I'm wondering how much does water ph level matter for plant healthy growth as an aquaponic system would presumably have one ph level for all growing plants and as far as I understand and find on the Internet, different plants have different preferences for their root environment ph levels.

So, how does having a "flat" ph level for all growing plants impact their growth and health?

Does it make sense to create separate aquaponic systems and organize them by growing plants ph requirements?

Thank you in advance!

1 Answer 1


This is a great question Georgi! I am learning about aquaponics and hydroponics so there will be far better answers. Aquaponics deals with the addition of fish, hydroponics is what you are doing, yes? That would make a difference with pH or rather testing and choosing a pH that would work for both your plant selections and the fish.

pH is a major deal for plants (not to mention aquariums and hot tubs). For instance, potatoes love a lower pH than one would think. Most plants thrive at a neutral 7.0 or 6.5 pH. Potatoes need at least a point lower.

One of the major differences between those that are great growers of plants and the rest is knowing the pH preference, needs, of the crops one is growing. For hydroponics that would entail a few 'beds' parallel versus in series to allow for differing pH needs. Hey I am just guessing, grins.

One of the best sources for hydroponics is Jorge Cervante's Cannabis Encyclopedia. Truly one of the best most detailed right down to the nitty gritty chemistry, technology and botany. Only one plant is the star in this book which actually makes the information more understandable and usable. Cannabis loves a bit more alkaline pH. Growing this plant in 6.5 pH makes for a very wimpy plant. Raising the pH to slightly above 7.0 is best for this particular plant. pH is very very important. Anything you can do to be on top of all your plant's needs will be critical in such an artificial system. I am glad you are thinking about pH!!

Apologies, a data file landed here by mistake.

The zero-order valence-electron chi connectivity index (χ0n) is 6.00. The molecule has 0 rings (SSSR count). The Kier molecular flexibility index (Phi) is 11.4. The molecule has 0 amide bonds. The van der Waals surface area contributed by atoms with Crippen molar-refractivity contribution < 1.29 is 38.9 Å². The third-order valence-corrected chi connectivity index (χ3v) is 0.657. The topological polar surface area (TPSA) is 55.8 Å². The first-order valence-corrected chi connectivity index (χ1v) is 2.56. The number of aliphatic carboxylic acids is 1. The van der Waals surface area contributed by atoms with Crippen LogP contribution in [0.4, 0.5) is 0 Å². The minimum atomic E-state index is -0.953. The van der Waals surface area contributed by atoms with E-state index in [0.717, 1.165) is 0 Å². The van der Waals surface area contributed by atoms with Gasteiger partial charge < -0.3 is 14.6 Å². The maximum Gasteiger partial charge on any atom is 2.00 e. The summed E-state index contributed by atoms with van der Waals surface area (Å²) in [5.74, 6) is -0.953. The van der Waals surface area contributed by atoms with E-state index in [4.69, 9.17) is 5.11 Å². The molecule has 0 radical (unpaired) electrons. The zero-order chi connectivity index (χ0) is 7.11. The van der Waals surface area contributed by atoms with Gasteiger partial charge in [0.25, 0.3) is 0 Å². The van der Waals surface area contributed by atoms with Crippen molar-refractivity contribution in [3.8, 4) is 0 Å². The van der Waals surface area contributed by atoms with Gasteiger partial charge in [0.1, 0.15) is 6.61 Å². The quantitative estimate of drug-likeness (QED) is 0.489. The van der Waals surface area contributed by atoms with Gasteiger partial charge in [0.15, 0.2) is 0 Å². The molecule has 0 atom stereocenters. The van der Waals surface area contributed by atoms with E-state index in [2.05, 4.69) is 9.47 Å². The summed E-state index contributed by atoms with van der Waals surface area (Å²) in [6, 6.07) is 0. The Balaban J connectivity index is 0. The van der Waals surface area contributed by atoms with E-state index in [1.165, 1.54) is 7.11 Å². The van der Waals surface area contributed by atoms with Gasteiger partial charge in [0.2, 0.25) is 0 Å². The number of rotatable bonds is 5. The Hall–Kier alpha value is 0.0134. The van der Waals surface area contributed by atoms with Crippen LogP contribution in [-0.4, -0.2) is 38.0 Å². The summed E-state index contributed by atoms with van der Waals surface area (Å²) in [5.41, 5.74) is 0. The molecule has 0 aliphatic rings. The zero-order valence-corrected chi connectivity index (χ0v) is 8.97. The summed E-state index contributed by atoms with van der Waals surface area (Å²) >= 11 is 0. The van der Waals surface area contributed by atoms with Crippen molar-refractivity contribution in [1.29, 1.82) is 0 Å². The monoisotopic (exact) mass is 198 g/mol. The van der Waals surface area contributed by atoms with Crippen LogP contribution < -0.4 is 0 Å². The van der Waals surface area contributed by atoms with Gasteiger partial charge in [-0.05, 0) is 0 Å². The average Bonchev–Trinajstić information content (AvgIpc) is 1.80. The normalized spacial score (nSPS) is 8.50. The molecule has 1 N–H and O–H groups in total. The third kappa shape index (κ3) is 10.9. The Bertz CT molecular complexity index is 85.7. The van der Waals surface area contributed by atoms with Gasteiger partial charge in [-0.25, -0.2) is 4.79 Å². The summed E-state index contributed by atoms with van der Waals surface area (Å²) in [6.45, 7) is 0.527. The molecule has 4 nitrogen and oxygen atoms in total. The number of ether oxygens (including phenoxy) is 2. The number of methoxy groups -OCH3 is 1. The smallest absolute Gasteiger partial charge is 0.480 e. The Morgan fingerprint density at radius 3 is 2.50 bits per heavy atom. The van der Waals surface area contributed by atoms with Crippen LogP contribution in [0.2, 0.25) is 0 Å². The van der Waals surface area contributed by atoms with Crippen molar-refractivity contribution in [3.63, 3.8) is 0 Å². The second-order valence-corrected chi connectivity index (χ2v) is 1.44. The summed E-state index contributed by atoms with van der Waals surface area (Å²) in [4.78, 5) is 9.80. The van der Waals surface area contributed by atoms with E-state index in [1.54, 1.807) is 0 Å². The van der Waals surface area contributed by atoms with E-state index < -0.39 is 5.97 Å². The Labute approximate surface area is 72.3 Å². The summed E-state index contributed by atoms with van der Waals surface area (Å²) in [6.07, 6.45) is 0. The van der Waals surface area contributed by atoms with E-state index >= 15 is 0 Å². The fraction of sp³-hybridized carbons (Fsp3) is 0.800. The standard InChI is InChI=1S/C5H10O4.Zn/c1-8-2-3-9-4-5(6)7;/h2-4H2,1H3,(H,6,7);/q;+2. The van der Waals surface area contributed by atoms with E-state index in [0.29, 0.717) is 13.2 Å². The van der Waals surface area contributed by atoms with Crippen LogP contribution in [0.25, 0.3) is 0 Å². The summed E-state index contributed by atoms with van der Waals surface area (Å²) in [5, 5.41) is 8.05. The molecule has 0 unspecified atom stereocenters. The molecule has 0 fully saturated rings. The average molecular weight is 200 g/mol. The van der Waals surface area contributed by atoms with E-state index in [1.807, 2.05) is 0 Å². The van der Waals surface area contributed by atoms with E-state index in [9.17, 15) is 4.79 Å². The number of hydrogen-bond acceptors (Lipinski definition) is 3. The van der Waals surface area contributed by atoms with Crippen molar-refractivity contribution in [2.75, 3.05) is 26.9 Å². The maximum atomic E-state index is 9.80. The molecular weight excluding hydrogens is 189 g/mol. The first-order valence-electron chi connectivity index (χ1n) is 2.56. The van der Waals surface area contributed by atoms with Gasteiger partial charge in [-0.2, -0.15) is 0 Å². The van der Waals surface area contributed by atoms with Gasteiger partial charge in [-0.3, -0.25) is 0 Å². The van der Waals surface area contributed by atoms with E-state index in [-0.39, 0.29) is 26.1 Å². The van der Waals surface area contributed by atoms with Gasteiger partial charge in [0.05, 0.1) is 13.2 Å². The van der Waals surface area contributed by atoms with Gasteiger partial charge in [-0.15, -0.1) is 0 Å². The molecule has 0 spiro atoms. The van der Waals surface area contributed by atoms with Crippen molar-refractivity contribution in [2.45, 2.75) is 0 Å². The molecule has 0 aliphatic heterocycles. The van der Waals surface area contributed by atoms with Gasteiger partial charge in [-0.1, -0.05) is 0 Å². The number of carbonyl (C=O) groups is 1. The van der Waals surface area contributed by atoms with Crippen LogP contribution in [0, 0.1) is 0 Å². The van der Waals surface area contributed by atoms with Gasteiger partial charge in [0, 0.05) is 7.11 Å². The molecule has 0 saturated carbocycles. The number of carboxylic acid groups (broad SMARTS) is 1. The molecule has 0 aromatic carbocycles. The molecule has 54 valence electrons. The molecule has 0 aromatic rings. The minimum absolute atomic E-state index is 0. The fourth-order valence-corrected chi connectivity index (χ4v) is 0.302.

Gotta get some pH testers...and I'd get at least 2 different ways for testing to check results. Feel free to correct anything I've said that is questionable?

  • Thanks @stormy, I'm planning a hybrid system of aquaponics and aeroponics (for the plants that yield better results that way) and I was thinking of using one fish pond for the whole system but if ph significantly changes the outcome for the plants I guess I need to group plants by ph and have separate ponds where I control the ph accordingly. By the way, plants also appear to care about electroconductivity levels of the water and that parameter also differs in their preferences. Should I take this into consideration as well?
    – kr3t3n
    Commented Mar 2, 2017 at 9:51
  • Whoa!! You are going to do well, Georgi! My goodness, yes, I would take that into consideration! I am dying to hear some answers from my colleagues that DO this stuff for real. I am learning vicariously I guess, grins! Gosh, please stay in touch...send a diagram of your system. I would think this would get you even better responses!! Thank you for using our site!!
    – stormy
    Commented Mar 2, 2017 at 17:57
  • Electroconductivity would be about electrolytes...? My hubby is an electrical engineer and I would love to give him something to chew upon. He is getting into gardening these past few years and doing really well. I know nothing about this...I am very interested as heck have never come across this and of course this would be important...huh!
    – stormy
    Commented Mar 2, 2017 at 18:02
  • I've found this link with the ph and EC levels of plants homehydrosystems.com/ph_tds_ppm/ph_vegetables_page.html Now I'm not sure whether I need to have separate fish ponds where I use the water (with different ph and EC levels) to "feed" the separate groups of plants.
    – kr3t3n
    Commented Mar 3, 2017 at 9:36

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